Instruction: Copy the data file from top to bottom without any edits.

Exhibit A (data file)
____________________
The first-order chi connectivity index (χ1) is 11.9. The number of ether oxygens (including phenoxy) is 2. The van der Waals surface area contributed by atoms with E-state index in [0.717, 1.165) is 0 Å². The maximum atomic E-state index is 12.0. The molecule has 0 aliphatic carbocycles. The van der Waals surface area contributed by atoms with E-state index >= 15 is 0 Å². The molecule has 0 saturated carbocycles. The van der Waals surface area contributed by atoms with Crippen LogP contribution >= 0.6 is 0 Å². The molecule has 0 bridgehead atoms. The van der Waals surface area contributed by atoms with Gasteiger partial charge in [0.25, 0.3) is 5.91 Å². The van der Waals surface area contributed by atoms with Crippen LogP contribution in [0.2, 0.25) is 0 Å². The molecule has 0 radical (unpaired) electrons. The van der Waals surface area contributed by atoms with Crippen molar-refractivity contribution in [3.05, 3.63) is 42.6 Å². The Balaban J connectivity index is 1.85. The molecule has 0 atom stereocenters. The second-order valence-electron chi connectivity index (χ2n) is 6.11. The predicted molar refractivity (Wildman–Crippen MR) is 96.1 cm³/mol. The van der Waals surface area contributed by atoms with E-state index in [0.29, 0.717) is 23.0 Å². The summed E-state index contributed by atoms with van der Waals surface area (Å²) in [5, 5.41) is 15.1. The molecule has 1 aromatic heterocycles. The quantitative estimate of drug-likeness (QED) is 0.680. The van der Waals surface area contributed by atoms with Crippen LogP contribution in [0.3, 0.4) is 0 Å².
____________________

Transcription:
The first-order chi connectivity index (χ1) is 11.9. The number of ether oxygens (including phenoxy) is 2. The van der Waals surface area contributed by atoms with E-state index in [0.717, 1.165) is 0 Å². The maximum atomic E-state index is 12.0. The molecule has 0 aliphatic carbocycles. The van der Waals surface area contributed by atoms with E-state index >= 15 is 0 Å². The molecule has 0 saturated carbocycles. The van der Waals surface area contributed by atoms with Crippen LogP contribution >= 0.6 is 0 Å². The molecule has 0 bridgehead atoms. The van der Waals surface area contributed by atoms with Gasteiger partial charge in [0.25, 0.3) is 5.91 Å². The van der Waals surface area contributed by atoms with Crippen LogP contribution in [0.2, 0.25) is 0 Å². The molecule has 0 radical (unpaired) electrons. The van der Waals surface area contributed by atoms with Crippen molar-refractivity contribution in [3.05, 3.63) is 42.6 Å². The Balaban J connectivity index is 1.85. The molecule has 0 atom stereocenters. The second-order valence-electron chi connectivity index (χ2n) is 6.11. The predicted molar refractivity (Wildman–Crippen MR) is 96.1 cm³/mol. The van der Waals surface area contributed by atoms with E-state index in [0.29, 0.717) is 23.0 Å². The summed E-state index contributed by atoms with van der Waals surface area (Å²) in [5, 5.41) is 15.1. The molecule has 1 aromatic heterocycles. The quantitative estimate of drug-likeness (QED) is 0.680. The van der Waals surface area contributed by atoms with Crippen LogP contribution in [0.3, 0.4) is 0 Å².